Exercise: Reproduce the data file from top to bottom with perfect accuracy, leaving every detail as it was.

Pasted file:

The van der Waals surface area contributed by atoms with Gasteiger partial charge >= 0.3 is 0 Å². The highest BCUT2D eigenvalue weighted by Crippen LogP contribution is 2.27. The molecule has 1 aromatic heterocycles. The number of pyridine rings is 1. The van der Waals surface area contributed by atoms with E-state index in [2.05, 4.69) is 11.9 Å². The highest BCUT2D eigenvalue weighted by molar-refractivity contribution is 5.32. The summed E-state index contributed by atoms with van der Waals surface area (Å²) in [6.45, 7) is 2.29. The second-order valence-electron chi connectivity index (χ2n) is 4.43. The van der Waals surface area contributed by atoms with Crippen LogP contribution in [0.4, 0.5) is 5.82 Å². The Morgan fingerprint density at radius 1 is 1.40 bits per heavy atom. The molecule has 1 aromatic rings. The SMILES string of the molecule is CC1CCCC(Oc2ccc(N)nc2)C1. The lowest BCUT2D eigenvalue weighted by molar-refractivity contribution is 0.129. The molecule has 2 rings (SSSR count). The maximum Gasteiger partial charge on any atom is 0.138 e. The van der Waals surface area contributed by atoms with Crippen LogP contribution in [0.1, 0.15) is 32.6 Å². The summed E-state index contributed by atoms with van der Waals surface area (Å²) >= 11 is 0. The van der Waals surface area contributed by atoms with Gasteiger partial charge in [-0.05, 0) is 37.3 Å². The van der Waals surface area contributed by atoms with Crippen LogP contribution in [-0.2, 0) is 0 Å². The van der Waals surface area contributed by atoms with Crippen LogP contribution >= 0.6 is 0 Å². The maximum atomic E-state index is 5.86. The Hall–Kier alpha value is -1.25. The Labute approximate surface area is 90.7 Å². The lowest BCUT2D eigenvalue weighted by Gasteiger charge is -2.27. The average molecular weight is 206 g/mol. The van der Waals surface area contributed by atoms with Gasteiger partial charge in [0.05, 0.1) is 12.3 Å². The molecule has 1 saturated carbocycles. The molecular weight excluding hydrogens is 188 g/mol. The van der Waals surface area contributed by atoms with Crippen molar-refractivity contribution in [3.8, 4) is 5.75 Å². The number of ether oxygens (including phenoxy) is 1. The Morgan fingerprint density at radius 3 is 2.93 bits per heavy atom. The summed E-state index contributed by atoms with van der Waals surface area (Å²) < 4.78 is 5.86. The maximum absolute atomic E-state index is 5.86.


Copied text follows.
The van der Waals surface area contributed by atoms with Gasteiger partial charge >= 0.3 is 0 Å². The highest BCUT2D eigenvalue weighted by Crippen LogP contribution is 2.27. The molecule has 1 aromatic heterocycles. The number of pyridine rings is 1. The van der Waals surface area contributed by atoms with E-state index in [2.05, 4.69) is 11.9 Å². The highest BCUT2D eigenvalue weighted by molar-refractivity contribution is 5.32. The summed E-state index contributed by atoms with van der Waals surface area (Å²) in [6.45, 7) is 2.29. The second-order valence-electron chi connectivity index (χ2n) is 4.43. The van der Waals surface area contributed by atoms with Crippen LogP contribution in [0.4, 0.5) is 5.82 Å². The Morgan fingerprint density at radius 1 is 1.40 bits per heavy atom. The molecule has 1 aromatic rings. The SMILES string of the molecule is CC1CCCC(Oc2ccc(N)nc2)C1. The lowest BCUT2D eigenvalue weighted by molar-refractivity contribution is 0.129. The molecule has 2 rings (SSSR count). The maximum Gasteiger partial charge on any atom is 0.138 e. The van der Waals surface area contributed by atoms with Crippen LogP contribution in [0.1, 0.15) is 32.6 Å². The summed E-state index contributed by atoms with van der Waals surface area (Å²) >= 11 is 0. The van der Waals surface area contributed by atoms with Gasteiger partial charge in [-0.05, 0) is 37.3 Å². The van der Waals surface area contributed by atoms with Crippen LogP contribution in [-0.2, 0) is 0 Å². The van der Waals surface area contributed by atoms with Crippen LogP contribution >= 0.6 is 0 Å². The maximum atomic E-state index is 5.86. The Hall–Kier alpha value is -1.25. The Labute approximate surface area is 90.7 Å². The lowest BCUT2D eigenvalue weighted by Gasteiger charge is -2.27. The average molecular weight is 206 g/mol. The van der Waals surface area contributed by atoms with Gasteiger partial charge in [0.05, 0.1) is 12.3 Å². The molecule has 1 saturated carbocycles. The molecular weight excluding hydrogens is 188 g/mol. The van der Waals surface area contributed by atoms with Crippen molar-refractivity contribution in [3.8, 4) is 5.75 Å². The number of ether oxygens (including phenoxy) is 1. The Morgan fingerprint density at radius 3 is 2.93 bits per heavy atom. The summed E-state index contributed by atoms with van der Waals surface area (Å²) < 4.78 is 5.86. The maximum absolute atomic E-state index is 5.86.